const str = 'A penny saved is a penny earned'; // "A dollar saved is a dollar earned" str.replace(/penny/g, 'dollar'); // "A dollar saved is a penny earned" - only replaces the first // instance by default. str.replace('penny', 'dollar');
replace(), you don't modify the original string.
String#replace() function has several special character sequences called "replacement patterns". Replacement patterns are useful when you want to replace all substrings that match a regular expression with a string that contains the match.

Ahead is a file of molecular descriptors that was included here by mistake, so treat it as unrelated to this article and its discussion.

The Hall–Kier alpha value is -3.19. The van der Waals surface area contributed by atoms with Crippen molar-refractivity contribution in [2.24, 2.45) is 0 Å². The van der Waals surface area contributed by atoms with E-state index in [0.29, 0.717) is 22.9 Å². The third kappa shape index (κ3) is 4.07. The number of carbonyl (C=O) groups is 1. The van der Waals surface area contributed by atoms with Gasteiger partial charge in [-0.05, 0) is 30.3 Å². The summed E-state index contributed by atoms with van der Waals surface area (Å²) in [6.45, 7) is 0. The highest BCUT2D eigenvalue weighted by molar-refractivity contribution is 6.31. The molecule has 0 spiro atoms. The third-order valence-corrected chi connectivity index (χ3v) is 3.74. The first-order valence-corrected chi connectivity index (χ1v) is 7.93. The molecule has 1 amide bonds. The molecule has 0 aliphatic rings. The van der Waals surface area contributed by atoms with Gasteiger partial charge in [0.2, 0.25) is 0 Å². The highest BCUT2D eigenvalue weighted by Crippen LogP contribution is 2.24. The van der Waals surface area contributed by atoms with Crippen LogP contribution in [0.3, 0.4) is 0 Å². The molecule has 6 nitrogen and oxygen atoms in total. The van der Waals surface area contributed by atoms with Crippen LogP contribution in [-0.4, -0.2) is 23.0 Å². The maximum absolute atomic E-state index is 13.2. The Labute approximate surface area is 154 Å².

For example, suppose you wanted to add a
# before all numbers in a string. You can use the
$& replacement pattern, which inserts the matched substring.
const str = 'My favorite team is 1, everyone else is 2'; // "My favorite team is #1, everyone else is #2" str.replace(/\d+/g, '#$&');
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